Changing the wavelength of the laser allows the gas concentration to be measured with high precision and accuracy. The method detects single parts per billion of the targeted gas. This ensures that variations in atmospheric concentrations can quickly be measured from long distances, a feat that other technologies struggle to emulate.

The Nurse Slough Road survey

Why the survey was conducted. The number of orphan oil and gas wells poses a major risk to both the climate and public health. These wells are often abandoned by companies that leave the site after fraudulent activity or falling into bankruptcy, allowing the wells to leach methane into the atmosphere.

This is a growing problem. For example, it has been estimated that the number of abandoned wells in Texas and New Mexico could rise by nearly 200 percent in the next few years. Clean-up costs are expected to run into the hundreds of millions or even billions of dollars nationwide, yet both the true cost and the true number of abandoned wells remains unknown.

The US Environmental Protection Agency (EPA) estimates that the number of unplugged orphan wells could be as high as 2.1 million across the United States.4

To investigate the effectiveness of ABB’s detection technologies in actual site conditions, the University of California Berkeley (LLBL) asked ABB to perform measurements over an abandoned gas well 60 miles north of San Jose with HoverGuard. On March 23, 2021, ABB surveyed an artesian well in Solano County, California, located on private property off Nurse Slough Road. Located between several old oil exploration fields, the site includes a marsh that borders the public road. ABB deployed HoverGuard as well as MicroGuard and MobileGuard to demonstrate how they could be used in real-world situations to discover and analyze methane leaks from wells.

Survey methodology One of the goals of the March 2021 survey was to follow up on a previous survey conducted in February 2021 that indicated a much larger and previously unknown source further into the marsh. This source was not investigated during the first visit due to the challenging terrain’s difficult access.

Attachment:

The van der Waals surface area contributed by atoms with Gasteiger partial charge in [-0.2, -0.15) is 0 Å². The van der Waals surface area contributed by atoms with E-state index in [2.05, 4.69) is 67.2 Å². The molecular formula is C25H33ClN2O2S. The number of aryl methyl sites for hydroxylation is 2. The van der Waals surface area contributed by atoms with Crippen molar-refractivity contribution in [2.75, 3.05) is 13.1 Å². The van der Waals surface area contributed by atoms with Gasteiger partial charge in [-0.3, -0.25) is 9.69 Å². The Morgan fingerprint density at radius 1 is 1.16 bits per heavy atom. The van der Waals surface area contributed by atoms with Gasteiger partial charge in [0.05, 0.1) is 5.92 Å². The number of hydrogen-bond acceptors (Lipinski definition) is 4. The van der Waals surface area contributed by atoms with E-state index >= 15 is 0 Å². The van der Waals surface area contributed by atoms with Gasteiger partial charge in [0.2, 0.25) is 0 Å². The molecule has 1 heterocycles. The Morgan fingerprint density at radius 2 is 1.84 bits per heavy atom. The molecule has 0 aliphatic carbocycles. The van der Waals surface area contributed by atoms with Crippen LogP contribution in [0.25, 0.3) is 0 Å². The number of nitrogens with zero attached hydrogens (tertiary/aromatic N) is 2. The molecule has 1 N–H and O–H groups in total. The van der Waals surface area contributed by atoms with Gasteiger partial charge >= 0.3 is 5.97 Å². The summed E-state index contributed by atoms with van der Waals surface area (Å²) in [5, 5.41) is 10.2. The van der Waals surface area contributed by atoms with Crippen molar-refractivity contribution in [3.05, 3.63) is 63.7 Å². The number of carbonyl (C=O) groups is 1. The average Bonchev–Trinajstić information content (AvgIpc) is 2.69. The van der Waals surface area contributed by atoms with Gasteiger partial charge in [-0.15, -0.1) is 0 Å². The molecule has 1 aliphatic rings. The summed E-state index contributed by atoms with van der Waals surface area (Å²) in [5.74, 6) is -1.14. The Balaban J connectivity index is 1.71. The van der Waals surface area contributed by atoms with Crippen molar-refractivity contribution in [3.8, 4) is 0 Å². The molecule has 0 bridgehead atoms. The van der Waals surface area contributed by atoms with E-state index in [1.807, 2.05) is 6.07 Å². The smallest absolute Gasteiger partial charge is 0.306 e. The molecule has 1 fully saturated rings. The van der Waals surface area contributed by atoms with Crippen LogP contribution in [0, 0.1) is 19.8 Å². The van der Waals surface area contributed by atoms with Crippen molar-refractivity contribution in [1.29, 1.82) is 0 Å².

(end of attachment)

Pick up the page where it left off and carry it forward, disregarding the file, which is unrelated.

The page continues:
However, the team thought the site deserved further investigation to verify methane source extent and release characteristics. In the March survey, ABB examined the site with three commercially available ABB technologies: MobileGuard, HoverGuard and MicroGuard. The method adopted was similar to that employed during the first survey. The vehicle based MobileGuard conducted a number of drive passes along the adjacent road, while HoverGuard investigated from the air, the aerial survey was carried out using encircling lawnmower patterns at two altitudes, and a fence-line pattern.

The MicroGuard investigation differed because the follow-up survey’s primary goal was to locate a larger, previously indicated emission that was suspected of existing further into the marsh. This location was extremely difficult to access because of the terrain, which consisted of tall marsh reeds, deep water, and mud. Because of this, the MicroGuard investigation used indications from the UAV as a starting point, but then followed an ad hoc path based on walkability.

The ABB products deployed HoverGuard performed four separate surveys of approximately 20 minutes each using the same survey patterns as in the February visit. As with the initial survey, HoverGuard detected the artesian well, together with a large, previously un - known emission source located deeper in the marsh.

On the second day of the survey, additional smaller emission sources were detected due to the lower winds. In addition to the UAV-based inspection, ABB per - formed a follow-up vehicle-based, MobileGuard investigation. Because the wind conditions were coming from the same consistent southerly direction as the first survey, the UAV inspection could access downwind locations.

The large leak was completely inaccessible by conventional vehicles, while the artesian well is only sampled on the edge of the emission plume.

However, MobileGuard was able to detect the nearest source (the artesian well) because the southerly wind dispersed some of the emission to the roadway. With its high sensitivity, MobileGuard could identify the emission and estimate its location and flow rate. Several minor sources north of the levee were easily detected. In a final stage, ABB conducted a pinpointing operation using the data collected from HoverGuard.

This focused on locating the hard-to-reach large emission source at an unknown location in the marsh. As well as rapidly locating the artesian well, MicroGuard was also able to locate several other sources deeper into the marsh. The largest of these was inaccessible during the first survey but was reached in the second survey in March 2021.

Key findings During the March investigation, ABB surveyed with HoverGuard, MobileGuard and MicroGuard and each system was able to detect gas emissions from the artesian well rapidly and accurately. MicroGuard was able to identify the previously indicated large leak found 50 meters farther out in the marsh than the artesian well.

Estimated methane emission rates determined by HoverGuard and MobileGuard largely agreed with a chamber flux measurement that uses a sealed tent to measure methane concentrations. They were also well within the margin of error, demonstrating their ability to quantify and rank the severity of the source.

The difficulty in detecting leaks of this magnitude with older technologies increases uncertainty on the estimates of methane emissions from the large number of uncapped and undocumented wells throughout the USA.